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Cardiovascular late effects in adult survivors of childhood cancer

10 December 2008

PhD ceremony: mw. C.A.J. Brouwer, 13.15 uur, Academiegebouw, Broerstraat 5, Groningen

Thesis: Cardiovascular late effects in adult survivors of childhood cancer

Promotor(s): prof. W.A. Kamps, prof. J.A. Gietema, prof. E.G.E. de Vries

Faculty: Medical Sciences


One of the most important causes of morbidity and mortality in childhood cancer survivors is cardiovascular damage. The aim of this thesis is to gain insight in the prevalence of (sub)clinical cardiac and/or vascular damage and cardiovascular risk factors in childhood cancer survivors in association with previous cancer treatment. The studies described in this thesis show an increased prevalence of cardiac and vascular damage and cardiovascular risk factors in the survivors compared with the healthy controls. Especially, the finding of diastolic dysfunction (disturbed relaxation of the left chamber of the heart) is remarkable and not described before in such a large cohort of survivors by load-independent echocardiography parameters. Diastolic dysfunction in childhood cancer survivors is associated with previous chest irradiation and with a higher dose of anthracyclines (a specific group of cytostatics). Subclinical vascular damage is associated with previous irradiation, especially when delivered on the neck. Furthermore, the survivors had more often an unfavourable cardiovascular risk profile compared with the controls. This was mainly indicated by a higher prevalence of the metabolic syndrome, which is a clustering of cardiovascular risk factors. Additionally, survivors treated with cranial irradiation are at risk to develop overweight, while anthracycline-treated survivors are at risk to develop underweight. Our finding of a higher prevalence of cardiovascular risk factors in childhood cancer survivors compared with controls is important, because the presence of risk factors may serve as potential intervention targets in the prevention and/or early treatment of (sub)clinical cardiovascular disease.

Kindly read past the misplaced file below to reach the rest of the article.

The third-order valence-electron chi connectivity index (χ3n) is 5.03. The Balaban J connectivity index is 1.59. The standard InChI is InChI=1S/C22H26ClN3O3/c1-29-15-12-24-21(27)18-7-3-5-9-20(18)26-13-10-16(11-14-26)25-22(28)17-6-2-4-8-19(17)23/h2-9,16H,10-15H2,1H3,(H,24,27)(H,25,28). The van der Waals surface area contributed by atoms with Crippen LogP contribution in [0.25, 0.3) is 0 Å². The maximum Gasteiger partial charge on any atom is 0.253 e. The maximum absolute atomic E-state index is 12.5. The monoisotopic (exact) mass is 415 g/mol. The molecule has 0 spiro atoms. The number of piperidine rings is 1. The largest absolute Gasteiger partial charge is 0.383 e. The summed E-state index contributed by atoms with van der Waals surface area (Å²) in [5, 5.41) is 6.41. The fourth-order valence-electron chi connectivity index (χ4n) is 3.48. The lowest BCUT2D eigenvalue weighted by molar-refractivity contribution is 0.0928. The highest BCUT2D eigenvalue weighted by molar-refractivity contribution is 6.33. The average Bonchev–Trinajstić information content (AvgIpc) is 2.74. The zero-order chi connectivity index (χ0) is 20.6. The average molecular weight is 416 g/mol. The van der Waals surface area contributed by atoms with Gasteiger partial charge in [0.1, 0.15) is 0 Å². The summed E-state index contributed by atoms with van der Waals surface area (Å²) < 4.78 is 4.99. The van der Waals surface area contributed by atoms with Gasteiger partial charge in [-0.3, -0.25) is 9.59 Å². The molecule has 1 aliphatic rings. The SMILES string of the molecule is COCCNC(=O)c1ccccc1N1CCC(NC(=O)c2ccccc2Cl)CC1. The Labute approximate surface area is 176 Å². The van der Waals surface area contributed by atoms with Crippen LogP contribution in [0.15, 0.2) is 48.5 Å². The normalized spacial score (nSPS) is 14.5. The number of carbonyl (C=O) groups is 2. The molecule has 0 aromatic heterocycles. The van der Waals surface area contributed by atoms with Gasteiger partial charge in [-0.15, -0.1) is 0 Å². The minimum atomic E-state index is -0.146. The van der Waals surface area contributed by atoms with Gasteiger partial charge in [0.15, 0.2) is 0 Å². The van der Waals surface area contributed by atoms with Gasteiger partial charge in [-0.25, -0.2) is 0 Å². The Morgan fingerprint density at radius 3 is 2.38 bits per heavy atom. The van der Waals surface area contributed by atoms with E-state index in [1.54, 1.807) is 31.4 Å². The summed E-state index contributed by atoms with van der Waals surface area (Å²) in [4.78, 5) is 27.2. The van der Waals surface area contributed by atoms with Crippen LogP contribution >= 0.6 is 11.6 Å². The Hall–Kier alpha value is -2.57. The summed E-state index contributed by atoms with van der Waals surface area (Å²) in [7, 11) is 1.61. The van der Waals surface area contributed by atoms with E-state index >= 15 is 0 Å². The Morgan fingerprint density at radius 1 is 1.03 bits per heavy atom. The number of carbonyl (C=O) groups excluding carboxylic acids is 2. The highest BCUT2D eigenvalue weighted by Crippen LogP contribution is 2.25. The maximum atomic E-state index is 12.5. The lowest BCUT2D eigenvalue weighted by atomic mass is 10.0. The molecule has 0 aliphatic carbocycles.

Last modified:15 September 2017 3.37 p.m.

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